According to Cornell University, 86 percent of women treated for breast cancer will survive at least five years. Research regarding the role diet plays in the survival of breast cancer is still in its infancy. However, it appears that a healthier plan of eating may be helpful. Consuming a healthy diet can also help to decrease your risk of other serious illnesses, including cardiovascular disease and adult-onset diabetes. Additionally, healthier eating can help you attain and maintain a healthy weight. Check with your doctor before making significant changes to your diet.
According to the National Comprehensive Cancer Network, women, particularly of menopausal age, should avoid obesity. Similarly, if you are a breast cancer survivor, staying at or near your ideal weight can decrease your risks. In addition, Memorial Sloan-Kettering Cancer Center explains that breast cancer survivors can reap many health benefits from healthier food choices. White meat skinless poultry, low fat dairy products, lean pork and egg whites all provide amino acids that help your tissues heal, and they have less fat than other animal protein sources. If you are receiving chemotherapy treatment, be sure any animal foods you consume are well cooked to prevent food poisoning while your immune system is compromised.
Foods High in Omega-3 Fatty Acids
Essential fatty acids, or EFAs, are necessary for functioning of the cardiovascular and immune systems. According to a study published in the 1997 "Journal of Clinical Oncology," Volume 15, found that breast cancer survivors who had higher levels of EFAs in their fat stores had a lower incidence of positive lymph node test results. Although this finding alone isn't indicative of cancer, it is an indication of stimulation of your body's immune response. In some cases, with biopsy testing, positive lymph node status may be an indicator of cancer. Eating foods that are rich in EFAs, such as salmon, mackerel, flax seeds and walnuts, can help you maintain a healthy weight, reduce your risk of cardiovascular disease and may help decrease the recurrence of cancer.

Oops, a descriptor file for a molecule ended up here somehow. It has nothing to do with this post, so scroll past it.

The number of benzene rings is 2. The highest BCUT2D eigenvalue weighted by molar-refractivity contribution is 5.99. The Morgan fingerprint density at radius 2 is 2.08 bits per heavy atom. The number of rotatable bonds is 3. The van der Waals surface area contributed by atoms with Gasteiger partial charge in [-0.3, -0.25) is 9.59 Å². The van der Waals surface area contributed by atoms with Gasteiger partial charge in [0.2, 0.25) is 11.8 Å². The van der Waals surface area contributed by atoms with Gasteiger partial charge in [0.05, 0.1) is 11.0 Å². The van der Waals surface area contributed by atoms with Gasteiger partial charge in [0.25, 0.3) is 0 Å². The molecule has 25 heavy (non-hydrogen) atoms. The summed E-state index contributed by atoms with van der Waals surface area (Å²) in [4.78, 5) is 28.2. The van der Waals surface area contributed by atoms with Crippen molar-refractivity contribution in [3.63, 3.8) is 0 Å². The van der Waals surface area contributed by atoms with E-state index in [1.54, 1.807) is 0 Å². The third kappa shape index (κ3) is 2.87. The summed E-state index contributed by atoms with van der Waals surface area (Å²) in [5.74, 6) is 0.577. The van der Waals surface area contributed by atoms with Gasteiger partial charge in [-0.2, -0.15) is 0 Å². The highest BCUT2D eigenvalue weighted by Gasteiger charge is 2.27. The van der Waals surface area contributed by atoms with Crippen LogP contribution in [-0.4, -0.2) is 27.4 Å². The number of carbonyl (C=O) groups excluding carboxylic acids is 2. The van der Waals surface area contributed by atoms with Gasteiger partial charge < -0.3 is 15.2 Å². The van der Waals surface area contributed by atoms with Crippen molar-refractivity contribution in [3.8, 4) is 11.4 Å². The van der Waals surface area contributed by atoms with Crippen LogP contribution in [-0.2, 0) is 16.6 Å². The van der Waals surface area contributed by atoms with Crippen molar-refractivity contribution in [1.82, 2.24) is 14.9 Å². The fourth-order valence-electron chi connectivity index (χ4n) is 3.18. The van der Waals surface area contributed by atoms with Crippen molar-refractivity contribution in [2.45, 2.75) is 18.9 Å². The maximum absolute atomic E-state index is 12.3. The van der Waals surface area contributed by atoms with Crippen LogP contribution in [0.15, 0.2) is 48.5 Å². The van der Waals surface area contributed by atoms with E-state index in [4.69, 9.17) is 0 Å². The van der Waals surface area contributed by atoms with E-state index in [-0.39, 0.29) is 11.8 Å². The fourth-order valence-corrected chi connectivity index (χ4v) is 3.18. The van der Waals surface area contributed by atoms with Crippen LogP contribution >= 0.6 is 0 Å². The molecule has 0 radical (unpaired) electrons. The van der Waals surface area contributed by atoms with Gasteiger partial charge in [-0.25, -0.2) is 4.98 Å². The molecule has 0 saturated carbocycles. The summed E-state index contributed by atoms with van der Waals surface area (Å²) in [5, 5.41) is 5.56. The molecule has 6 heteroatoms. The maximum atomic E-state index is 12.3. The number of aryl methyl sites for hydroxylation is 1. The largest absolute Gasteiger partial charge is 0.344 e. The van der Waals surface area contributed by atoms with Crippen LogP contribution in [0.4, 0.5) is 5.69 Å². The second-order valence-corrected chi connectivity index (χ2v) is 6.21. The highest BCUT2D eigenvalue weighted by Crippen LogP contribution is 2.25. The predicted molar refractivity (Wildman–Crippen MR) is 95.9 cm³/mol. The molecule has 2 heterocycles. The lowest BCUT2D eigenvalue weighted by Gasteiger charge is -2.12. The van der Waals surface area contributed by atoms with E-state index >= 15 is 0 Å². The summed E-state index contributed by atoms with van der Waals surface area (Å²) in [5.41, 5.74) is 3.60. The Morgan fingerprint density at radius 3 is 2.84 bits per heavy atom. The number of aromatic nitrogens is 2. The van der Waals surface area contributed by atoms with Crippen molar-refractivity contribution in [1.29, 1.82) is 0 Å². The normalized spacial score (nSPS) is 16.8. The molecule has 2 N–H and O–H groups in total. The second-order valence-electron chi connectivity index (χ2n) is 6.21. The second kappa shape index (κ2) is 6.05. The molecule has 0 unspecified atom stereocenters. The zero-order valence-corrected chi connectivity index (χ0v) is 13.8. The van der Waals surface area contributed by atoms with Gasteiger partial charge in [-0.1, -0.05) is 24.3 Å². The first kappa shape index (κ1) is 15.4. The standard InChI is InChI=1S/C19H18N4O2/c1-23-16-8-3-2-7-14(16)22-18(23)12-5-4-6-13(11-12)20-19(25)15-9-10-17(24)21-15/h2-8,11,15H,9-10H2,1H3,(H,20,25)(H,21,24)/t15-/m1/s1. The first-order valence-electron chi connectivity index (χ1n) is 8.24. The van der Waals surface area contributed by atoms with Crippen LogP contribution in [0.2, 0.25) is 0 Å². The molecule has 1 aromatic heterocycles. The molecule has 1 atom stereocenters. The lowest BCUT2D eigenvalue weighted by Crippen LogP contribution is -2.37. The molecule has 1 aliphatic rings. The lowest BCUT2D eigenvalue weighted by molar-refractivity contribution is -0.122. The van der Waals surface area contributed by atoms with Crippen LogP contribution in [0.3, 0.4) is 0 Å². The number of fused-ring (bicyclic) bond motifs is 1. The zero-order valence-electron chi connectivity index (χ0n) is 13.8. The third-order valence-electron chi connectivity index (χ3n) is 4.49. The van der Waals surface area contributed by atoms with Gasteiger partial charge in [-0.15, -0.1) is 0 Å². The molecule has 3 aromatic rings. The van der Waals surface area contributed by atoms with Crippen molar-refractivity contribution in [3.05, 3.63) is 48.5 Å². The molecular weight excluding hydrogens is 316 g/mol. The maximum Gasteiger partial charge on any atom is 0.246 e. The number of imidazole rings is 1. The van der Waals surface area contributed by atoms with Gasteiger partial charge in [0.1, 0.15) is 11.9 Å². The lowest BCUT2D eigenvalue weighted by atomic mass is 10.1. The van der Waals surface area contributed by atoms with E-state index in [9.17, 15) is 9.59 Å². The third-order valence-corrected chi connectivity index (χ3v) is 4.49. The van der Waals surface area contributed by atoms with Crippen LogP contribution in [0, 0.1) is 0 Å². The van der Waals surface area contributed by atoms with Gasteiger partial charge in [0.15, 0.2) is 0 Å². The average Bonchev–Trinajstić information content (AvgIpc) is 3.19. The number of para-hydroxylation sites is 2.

Adequate Dietary Fiber
Dietary fiber is important for proper digestion, weight control and decreased risk of chronic illnesses such as cardiovascular disease and hypertension. Memorial Sloan-Kettering Cancer Center explains that the typical adult should consume between 25 g and 25 g of fiber every day. Dr. John P. Pierce, PhD., of The University of California - Davis, adds that a diet that is rich in dietary fiber appears to reduce estrogen that circulates in the body. For women who are survivors of breast cancer, an estrogen-driven type of cancer, less estrogen may mean less risk of recurrence.
Fruits and Vegetables
Fruits and vegetables are high in dietary fiber, can help you manage your weight and provide nutrients that can improve your immunity, mood and ability to heal. According to Cornell University, cruciferous vegetables such as broccoli and cauliflower can stop the proliferation of cancer cells and the development of cancer in laboratory animals. Fruits, particularly of the citrus variety, are rich in vitamin C, which is a natural antioxidant that can improve your immunity. Both fruits and vegetables are low in calories and fat, so you can manage your weight while feeling full from the fiber.